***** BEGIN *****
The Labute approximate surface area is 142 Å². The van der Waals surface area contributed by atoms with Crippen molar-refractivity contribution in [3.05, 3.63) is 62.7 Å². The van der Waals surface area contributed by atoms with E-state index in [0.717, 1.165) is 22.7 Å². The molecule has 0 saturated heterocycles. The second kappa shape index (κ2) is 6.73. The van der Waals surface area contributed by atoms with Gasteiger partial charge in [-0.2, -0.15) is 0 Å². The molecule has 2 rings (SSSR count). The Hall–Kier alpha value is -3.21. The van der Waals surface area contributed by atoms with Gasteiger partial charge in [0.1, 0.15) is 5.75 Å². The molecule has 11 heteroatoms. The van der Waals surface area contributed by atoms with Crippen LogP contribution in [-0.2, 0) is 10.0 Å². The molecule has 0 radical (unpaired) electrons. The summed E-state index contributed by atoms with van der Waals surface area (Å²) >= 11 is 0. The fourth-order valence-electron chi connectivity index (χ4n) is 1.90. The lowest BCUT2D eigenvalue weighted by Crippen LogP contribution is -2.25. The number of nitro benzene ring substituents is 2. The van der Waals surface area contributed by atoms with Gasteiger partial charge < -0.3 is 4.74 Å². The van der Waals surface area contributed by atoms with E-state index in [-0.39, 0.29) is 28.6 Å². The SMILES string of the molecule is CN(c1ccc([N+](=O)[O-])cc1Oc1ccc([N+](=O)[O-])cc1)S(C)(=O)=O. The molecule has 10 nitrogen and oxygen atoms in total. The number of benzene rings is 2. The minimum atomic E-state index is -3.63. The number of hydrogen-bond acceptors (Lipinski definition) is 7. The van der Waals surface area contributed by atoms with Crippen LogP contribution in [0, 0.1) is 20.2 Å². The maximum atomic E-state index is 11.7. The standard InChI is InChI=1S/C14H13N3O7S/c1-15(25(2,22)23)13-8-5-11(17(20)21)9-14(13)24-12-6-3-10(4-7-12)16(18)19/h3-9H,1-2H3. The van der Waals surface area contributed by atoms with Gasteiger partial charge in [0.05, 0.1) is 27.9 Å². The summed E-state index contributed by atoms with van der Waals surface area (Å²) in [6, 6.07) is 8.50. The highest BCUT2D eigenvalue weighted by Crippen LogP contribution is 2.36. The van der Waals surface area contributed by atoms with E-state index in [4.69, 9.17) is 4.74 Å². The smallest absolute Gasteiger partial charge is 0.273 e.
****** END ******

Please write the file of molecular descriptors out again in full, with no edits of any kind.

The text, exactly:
The Labute approximate surface area is 142 Å². The van der Waals surface area contributed by atoms with Crippen molar-refractivity contribution in [3.05, 3.63) is 62.7 Å². The van der Waals surface area contributed by atoms with E-state index in [0.717, 1.165) is 22.7 Å². The molecule has 0 saturated heterocycles. The second kappa shape index (κ2) is 6.73. The van der Waals surface area contributed by atoms with Gasteiger partial charge in [-0.2, -0.15) is 0 Å². The molecule has 2 rings (SSSR count). The Hall–Kier alpha value is -3.21. The van der Waals surface area contributed by atoms with Gasteiger partial charge in [0.1, 0.15) is 5.75 Å². The molecule has 11 heteroatoms. The van der Waals surface area contributed by atoms with Crippen LogP contribution in [-0.2, 0) is 10.0 Å². The molecule has 0 radical (unpaired) electrons. The summed E-state index contributed by atoms with van der Waals surface area (Å²) >= 11 is 0. The fourth-order valence-electron chi connectivity index (χ4n) is 1.90. The lowest BCUT2D eigenvalue weighted by Crippen LogP contribution is -2.25. The number of nitro benzene ring substituents is 2. The van der Waals surface area contributed by atoms with Gasteiger partial charge < -0.3 is 4.74 Å². The van der Waals surface area contributed by atoms with E-state index in [-0.39, 0.29) is 28.6 Å². The SMILES string of the molecule is CN(c1ccc([N+](=O)[O-])cc1Oc1ccc([N+](=O)[O-])cc1)S(C)(=O)=O. The molecule has 10 nitrogen and oxygen atoms in total. The number of benzene rings is 2. The minimum atomic E-state index is -3.63. The number of hydrogen-bond acceptors (Lipinski definition) is 7. The van der Waals surface area contributed by atoms with Crippen LogP contribution in [0, 0.1) is 20.2 Å². The maximum atomic E-state index is 11.7. The standard InChI is InChI=1S/C14H13N3O7S/c1-15(25(2,22)23)13-8-5-11(17(20)21)9-14(13)24-12-6-3-10(4-7-12)16(18)19/h3-9H,1-2H3. The van der Waals surface area contributed by atoms with Gasteiger partial charge in [0.05, 0.1) is 27.9 Å². The summed E-state index contributed by atoms with van der Waals surface area (Å²) in [6, 6.07) is 8.50. The highest BCUT2D eigenvalue weighted by Crippen LogP contribution is 2.36. The van der Waals surface area contributed by atoms with E-state index in [4.69, 9.17) is 4.74 Å². The smallest absolute Gasteiger partial charge is 0.273 e.